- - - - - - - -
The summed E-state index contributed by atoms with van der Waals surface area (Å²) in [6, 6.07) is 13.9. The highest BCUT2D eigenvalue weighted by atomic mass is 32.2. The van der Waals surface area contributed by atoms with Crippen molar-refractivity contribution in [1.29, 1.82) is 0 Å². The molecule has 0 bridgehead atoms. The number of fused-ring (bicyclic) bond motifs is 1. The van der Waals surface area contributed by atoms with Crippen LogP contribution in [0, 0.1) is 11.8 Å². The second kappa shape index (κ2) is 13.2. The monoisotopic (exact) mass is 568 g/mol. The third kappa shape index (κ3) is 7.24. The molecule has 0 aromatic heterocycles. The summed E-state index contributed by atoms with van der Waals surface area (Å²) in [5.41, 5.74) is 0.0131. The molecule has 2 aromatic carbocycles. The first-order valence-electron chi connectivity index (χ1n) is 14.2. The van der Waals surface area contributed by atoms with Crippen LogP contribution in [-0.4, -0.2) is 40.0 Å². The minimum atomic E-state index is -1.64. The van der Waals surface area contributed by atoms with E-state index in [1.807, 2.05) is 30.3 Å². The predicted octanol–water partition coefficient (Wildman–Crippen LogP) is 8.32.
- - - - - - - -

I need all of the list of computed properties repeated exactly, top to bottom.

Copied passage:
The summed E-state index contributed by atoms with van der Waals surface area (Å²) in [6, 6.07) is 13.9. The highest BCUT2D eigenvalue weighted by atomic mass is 32.2. The van der Waals surface area contributed by atoms with Crippen molar-refractivity contribution in [1.29, 1.82) is 0 Å². The molecule has 0 bridgehead atoms. The number of fused-ring (bicyclic) bond motifs is 1. The van der Waals surface area contributed by atoms with Crippen LogP contribution in [0, 0.1) is 11.8 Å². The second kappa shape index (κ2) is 13.2. The monoisotopic (exact) mass is 568 g/mol. The third kappa shape index (κ3) is 7.24. The molecule has 0 aromatic heterocycles. The summed E-state index contributed by atoms with van der Waals surface area (Å²) in [5.41, 5.74) is 0.0131. The molecule has 2 aromatic carbocycles. The first-order valence-electron chi connectivity index (χ1n) is 14.2. The van der Waals surface area contributed by atoms with Crippen LogP contribution in [-0.4, -0.2) is 40.0 Å². The minimum atomic E-state index is -1.64. The van der Waals surface area contributed by atoms with E-state index in [1.807, 2.05) is 30.3 Å². The predicted octanol–water partition coefficient (Wildman–Crippen LogP) is 8.32.